Gurecki, who like Channels also sells Manson mementos to fans of so-called murderabilia, has filed a will with the Kern County coroner's office bearing Manson's purported signature. It names Gurecki as executor and leaves everything to his "one living child," Matthew Lentz, a Los Angeles musician. Lentz and Gurecki have yet to file the will in court.


Ohio crime victims' rights issue could face court challenge
Legal News | 2017/11/09 03:50
A civil rights group is weighing a legal challenge to the crime victim rights amendment passed by Ohio voters.

An ACLU of Ohio spokesman said Wednesday the organization is watching to see how Marsy's Law is implemented across Ohio.

Issue 1 amends the Ohio Constitution to give crime victims and their families the same rights as the accused, including notice of court proceedings, input on plea deals and the opportunity to tell their story.

The issue was approved in all 88 counties Tuesday and received nearly 83 percent support statewide. A second ballot issue aimed at curbing skyrocketing drug costs lost in a landslide with nearly 80 percent opposition.

The ACLU argues the victim rights amendment will erode due process rights. Montana's high court declared Marsy's Law unconstitutional last week.



Inmate asks Arkansas high court to halt upcoming executio
Legal News | 2017/11/06 03:48
An Arkansas inmate scheduled to receive a lethal injection this week asked the state's highest court Monday to halt his execution amid his attorneys' claims that he doesn't understand why he is to be put to death.

Attorneys for Jack Greene asked the state Supreme Court to issue an emergency stay of execution. Greene is scheduled to be executed Thursday night for the 1991 death of Sidney Burnett, who was beaten with a can of hominy, stabbed and later shot.

Greene's attorneys asked for the stay while they appeal a lower court's dismissal of their lawsuit challenging an Arkansas law giving the state's top prison official the authority to determine whether Greene is competent to be executed. Greene's attorneys say he suffers from psychotic delusions, and say the inmate believes the attorneys and prison officials have conspired to torture him.

The judge who dismissed the suit said the law had already been upheld as constitutional and that she didn't have the authority to stay the execution.

The filing cited the court's decision to halt the execution of another inmate, Bruce Ward, in April over similar claims about his mental competency.

"The court should not allow the state to avoid the substantial questions presented here by executing Greene before the court can address them — as it has already committed itself to do in another case," Greene's attorneys said in Monday's filing.



Court weighing whether graffiti mecca was protected by law
Legal News | 2017/10/27 14:01
For two decades, Jerry Wolkoff let graffiti artists use his crumbling Queens warehouse complex as a canvas for their vibrant works. Artists gave the spot the name "5Pointz" — a place where all five New York City boroughs come together — but painters traveled from as far as Japan and Brazil to tag, bomb and burn at what became a graffiti mecca and a tourist destination.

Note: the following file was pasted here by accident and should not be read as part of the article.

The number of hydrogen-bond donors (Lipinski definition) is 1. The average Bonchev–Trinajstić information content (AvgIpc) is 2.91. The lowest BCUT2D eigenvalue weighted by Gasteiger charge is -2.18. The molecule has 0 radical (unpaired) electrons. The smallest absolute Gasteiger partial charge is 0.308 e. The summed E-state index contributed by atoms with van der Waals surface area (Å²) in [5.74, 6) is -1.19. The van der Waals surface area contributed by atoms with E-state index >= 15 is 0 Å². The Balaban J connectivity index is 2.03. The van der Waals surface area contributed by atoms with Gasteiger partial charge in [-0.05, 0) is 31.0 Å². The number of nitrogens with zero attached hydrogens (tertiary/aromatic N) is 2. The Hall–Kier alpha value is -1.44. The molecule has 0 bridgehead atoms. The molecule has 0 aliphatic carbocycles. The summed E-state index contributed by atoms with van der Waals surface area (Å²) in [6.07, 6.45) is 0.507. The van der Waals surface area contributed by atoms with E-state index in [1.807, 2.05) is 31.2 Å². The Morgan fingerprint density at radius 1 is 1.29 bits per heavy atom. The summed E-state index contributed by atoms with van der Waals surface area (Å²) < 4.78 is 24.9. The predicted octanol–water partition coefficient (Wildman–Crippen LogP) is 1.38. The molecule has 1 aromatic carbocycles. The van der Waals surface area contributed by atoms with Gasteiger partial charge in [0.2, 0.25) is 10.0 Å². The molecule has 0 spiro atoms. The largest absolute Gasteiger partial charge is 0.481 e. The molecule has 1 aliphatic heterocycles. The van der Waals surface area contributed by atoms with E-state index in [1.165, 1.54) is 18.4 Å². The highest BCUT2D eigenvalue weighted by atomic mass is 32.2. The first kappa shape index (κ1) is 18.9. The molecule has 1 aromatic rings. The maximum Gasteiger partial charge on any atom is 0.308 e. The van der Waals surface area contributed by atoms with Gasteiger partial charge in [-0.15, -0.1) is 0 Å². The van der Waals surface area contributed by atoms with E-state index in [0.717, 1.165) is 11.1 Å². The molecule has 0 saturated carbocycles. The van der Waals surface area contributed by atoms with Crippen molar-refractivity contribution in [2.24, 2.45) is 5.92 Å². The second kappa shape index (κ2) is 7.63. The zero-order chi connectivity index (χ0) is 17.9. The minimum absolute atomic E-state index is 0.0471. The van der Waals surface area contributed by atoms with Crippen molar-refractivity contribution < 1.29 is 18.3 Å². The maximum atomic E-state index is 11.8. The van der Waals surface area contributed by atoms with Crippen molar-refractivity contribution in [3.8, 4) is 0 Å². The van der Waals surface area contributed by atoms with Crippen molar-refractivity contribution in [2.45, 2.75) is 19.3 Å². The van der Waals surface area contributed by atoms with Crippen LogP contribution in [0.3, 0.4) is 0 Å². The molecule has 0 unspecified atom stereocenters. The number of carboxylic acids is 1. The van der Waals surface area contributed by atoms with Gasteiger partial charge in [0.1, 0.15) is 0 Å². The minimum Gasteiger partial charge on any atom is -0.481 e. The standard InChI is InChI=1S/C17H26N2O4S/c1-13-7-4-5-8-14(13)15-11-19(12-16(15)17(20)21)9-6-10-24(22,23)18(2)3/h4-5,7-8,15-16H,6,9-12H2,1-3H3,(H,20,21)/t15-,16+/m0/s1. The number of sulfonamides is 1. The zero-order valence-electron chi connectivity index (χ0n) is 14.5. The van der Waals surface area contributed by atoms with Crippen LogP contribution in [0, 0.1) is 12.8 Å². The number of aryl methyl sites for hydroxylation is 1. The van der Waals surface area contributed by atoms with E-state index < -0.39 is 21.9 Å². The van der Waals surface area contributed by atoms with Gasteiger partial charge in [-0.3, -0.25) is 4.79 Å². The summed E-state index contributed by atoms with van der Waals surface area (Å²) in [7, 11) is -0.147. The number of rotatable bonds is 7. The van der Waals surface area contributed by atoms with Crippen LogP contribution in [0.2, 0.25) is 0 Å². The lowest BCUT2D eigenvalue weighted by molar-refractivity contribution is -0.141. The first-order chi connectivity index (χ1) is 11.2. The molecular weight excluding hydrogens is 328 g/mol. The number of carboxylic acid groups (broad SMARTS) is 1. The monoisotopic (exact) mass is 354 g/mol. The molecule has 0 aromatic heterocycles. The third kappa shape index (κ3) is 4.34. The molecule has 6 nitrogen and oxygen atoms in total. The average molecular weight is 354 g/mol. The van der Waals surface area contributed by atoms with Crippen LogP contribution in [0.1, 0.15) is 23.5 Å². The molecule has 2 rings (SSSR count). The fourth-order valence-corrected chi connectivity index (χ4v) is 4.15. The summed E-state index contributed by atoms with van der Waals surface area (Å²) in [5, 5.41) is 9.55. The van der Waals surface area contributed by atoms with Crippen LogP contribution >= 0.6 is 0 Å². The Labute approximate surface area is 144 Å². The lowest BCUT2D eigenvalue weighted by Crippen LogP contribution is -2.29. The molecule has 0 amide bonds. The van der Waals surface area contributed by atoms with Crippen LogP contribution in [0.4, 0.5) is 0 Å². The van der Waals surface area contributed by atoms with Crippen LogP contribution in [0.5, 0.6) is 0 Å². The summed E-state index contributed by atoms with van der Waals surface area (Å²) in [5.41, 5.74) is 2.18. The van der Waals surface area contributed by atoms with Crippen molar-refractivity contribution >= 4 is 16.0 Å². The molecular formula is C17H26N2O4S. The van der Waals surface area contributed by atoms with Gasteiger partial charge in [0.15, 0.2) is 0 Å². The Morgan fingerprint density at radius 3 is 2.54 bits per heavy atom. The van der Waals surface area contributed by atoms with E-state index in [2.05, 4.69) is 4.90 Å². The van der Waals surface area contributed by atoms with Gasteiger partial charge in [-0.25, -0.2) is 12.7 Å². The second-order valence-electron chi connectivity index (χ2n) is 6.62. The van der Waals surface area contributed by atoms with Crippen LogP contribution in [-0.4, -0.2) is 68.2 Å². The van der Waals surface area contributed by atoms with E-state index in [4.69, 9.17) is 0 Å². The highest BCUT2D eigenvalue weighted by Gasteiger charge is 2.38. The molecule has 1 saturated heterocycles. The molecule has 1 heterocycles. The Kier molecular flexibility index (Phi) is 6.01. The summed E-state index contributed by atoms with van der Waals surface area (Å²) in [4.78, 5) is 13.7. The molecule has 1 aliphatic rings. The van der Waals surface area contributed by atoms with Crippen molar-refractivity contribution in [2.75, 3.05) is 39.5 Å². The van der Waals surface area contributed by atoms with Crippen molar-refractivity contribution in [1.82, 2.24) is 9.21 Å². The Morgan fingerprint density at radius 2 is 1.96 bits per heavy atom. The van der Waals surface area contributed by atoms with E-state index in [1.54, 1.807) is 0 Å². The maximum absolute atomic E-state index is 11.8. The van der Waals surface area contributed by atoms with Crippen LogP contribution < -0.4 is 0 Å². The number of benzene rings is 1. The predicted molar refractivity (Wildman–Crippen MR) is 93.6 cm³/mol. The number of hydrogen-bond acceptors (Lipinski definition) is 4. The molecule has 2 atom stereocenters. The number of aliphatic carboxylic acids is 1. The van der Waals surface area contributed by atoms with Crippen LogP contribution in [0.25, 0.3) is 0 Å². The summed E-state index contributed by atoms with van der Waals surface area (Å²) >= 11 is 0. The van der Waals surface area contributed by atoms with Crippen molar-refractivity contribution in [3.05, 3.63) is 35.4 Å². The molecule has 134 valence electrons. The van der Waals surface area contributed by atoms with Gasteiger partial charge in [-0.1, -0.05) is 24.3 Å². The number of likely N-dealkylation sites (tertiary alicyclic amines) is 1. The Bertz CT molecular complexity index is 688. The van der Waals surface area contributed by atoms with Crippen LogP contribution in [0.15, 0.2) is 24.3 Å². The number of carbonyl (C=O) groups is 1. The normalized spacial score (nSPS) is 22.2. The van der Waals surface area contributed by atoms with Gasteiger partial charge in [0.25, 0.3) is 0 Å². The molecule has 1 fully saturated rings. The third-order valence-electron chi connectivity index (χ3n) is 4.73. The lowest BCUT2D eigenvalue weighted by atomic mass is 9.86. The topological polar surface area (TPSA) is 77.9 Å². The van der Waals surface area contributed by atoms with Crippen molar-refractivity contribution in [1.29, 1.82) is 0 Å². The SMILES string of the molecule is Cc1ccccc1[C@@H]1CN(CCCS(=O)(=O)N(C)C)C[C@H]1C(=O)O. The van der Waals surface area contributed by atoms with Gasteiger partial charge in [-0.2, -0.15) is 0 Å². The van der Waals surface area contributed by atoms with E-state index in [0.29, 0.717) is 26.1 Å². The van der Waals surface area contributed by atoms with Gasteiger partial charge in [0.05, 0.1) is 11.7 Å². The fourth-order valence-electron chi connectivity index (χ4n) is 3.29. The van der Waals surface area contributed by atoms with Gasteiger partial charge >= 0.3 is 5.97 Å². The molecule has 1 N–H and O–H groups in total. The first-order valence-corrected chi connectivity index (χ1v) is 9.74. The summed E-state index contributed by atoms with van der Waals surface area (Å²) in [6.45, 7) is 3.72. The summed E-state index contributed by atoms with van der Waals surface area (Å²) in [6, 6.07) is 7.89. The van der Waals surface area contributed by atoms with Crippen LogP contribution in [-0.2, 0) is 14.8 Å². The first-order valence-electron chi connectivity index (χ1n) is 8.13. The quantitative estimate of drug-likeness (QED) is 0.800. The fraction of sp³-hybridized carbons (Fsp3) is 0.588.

But like most graffiti, it didn't last. Wolkoff whitewashed the building in 2013 then tore it down to build luxury apartment towers.

Four years later, some of the artists whose work was destroyed are in court, arguing that even though the building belonged to Wolkoff, the art was protected by federal law.

A trial that started Tuesday at a federal court in Brooklyn will determine whether the artists should be compensated for the lost work.

More than 20 artists sued Wolkoff under the Visual Artists Rights Act, or VARA, a 1990 federal statute that protects artists' rights even if someone else owns the physical artwork.

A trial that started Tuesday at a federal court in Brooklyn will determine whether the artists should be compensated for the lost work.

More than 20 artists sued Wolkoff under the Visual Artists Rights Act, or VARA, a 1990 federal statute that protects artists' rights even if someone else owns the physical artwork.

Barry Werbin, an attorney specializing in intellectual property, said the case is significant because no lawsuit under the statute has been tried by a jury before.



Court nixes class-action status for TGI Friday's drink suit
Legal News | 2017/10/12 13:58
A lawsuit accusing restaurant chain TGI Friday's violated consumer fraud laws with its drink pricing can't go ahead as a class action that could have included millions of members, but a similar case involving Carrabba's Italian Grill restaurants can, New Jersey's state Supreme Court ruled Wednesday.

Debra Dugan sued TGI Friday's after she was charged one price for a drink at the bar and a higher price at a table in 2008. The restaurant didn't list drink prices on its menus, according to the lawsuit.

A lower court in 2012 granted class-action status to anyone who ordered unpriced drinks at 14 of the company's restaurants in New Jersey from 2004 through 2014. TGI Friday's had estimated that could have amounted to as many as 14 million customers, according to court filings. But the plaintiffs disputed that figure.

According to the lawsuit, TGI Friday's conducted research that showed that customers spent an average of $1.72 less on drinks if the prices were displayed than if the prices weren't displayed. The lawsuit sought to prove that that amount could be considered a loss for anyone who had ordered a drink at the restaurants. Wednesday's 5-1 ruling rejected that argument, but said individual claims could still proceed.